A few of the financial analysts who have visited the site have been quoted in multiple articles discussing Nexium, each time with a rating higher than the average. For example, Bill Blair, of the Japanese investment bank, Nomura, was quoted in eight articles; resulting in those articles achieving a combined average rating of 64.2, compared to the 56.8 standard. 

"Blair has a 'buy' rating on AstraZeneca and expects Nexium to be a big seller", Reuters, May 2000

Following the successful use of the Nexium Press Office to communicate early clinical data, the site was expanded and update to follow the approval and early market launches of Nexium.  At three further congresses in 2000, the Nordic meeting of Gastroenterology, European H. pylori Study Group Meeting and United European Gastroenterology Week, the site was updated with new media materials, video interviews of independent gastroenterologists and clinical abstracts.  The successful combination of new highlights, detailed scientific background data (accepted clinical abstracts) and independent third-party quotes, has resulted in regular visits by 120 journalists from 22 countries worldwide - seeking to develop their own opinion on the first major product launched by the newly-merged AstraZeneca.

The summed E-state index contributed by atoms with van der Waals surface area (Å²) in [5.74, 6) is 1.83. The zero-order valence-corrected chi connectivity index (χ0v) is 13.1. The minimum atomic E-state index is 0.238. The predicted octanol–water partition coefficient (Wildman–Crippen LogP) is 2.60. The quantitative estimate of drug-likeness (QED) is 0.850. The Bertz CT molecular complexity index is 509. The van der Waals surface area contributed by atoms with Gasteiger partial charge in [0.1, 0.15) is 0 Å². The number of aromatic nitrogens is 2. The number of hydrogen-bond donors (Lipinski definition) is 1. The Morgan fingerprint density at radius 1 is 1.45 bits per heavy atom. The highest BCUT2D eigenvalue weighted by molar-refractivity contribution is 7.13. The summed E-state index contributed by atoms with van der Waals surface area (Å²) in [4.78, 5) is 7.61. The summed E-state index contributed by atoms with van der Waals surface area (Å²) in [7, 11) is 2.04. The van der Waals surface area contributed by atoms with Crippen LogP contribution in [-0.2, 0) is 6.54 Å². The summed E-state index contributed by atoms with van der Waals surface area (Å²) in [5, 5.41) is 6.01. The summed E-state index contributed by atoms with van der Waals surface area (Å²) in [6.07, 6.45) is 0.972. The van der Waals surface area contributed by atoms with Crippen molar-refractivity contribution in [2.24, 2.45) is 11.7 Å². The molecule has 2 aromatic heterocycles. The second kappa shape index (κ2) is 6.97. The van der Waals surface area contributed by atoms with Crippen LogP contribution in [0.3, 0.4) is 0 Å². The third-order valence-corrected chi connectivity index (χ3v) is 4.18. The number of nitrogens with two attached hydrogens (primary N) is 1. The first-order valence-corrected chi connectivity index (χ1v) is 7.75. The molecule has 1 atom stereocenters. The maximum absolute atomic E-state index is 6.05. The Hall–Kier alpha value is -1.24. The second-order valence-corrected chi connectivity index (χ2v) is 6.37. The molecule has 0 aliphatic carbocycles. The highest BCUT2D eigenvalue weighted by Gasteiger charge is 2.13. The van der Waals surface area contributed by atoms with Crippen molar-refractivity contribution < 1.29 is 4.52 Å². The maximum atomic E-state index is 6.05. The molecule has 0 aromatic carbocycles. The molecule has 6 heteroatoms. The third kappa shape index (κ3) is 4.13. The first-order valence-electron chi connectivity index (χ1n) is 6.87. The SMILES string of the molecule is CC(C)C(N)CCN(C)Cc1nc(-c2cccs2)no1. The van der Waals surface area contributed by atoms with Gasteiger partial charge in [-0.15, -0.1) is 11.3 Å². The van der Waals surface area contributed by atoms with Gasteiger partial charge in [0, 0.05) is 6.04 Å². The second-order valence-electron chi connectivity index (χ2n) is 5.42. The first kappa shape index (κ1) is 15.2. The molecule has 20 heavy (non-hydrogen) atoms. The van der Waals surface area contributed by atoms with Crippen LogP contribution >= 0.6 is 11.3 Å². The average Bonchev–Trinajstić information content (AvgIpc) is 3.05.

While the Nexium Press Office is but one tool in the Nexium marketing armoury, fantastic early sales of Nexium were achieved.  "Nexium wholesale orders had reached £1.25 million - the highest ever recorded for a new drug in the UK on its first day. Financial Times, September 2000


 All articles begin with a neutral rating of 50 which is raised (more positive) or lowered (more negative) based on a number of characteristics such as strength and presence of key messages, sources quoted, tone, article placement and prominence. (As defined by Echo Research media analysis).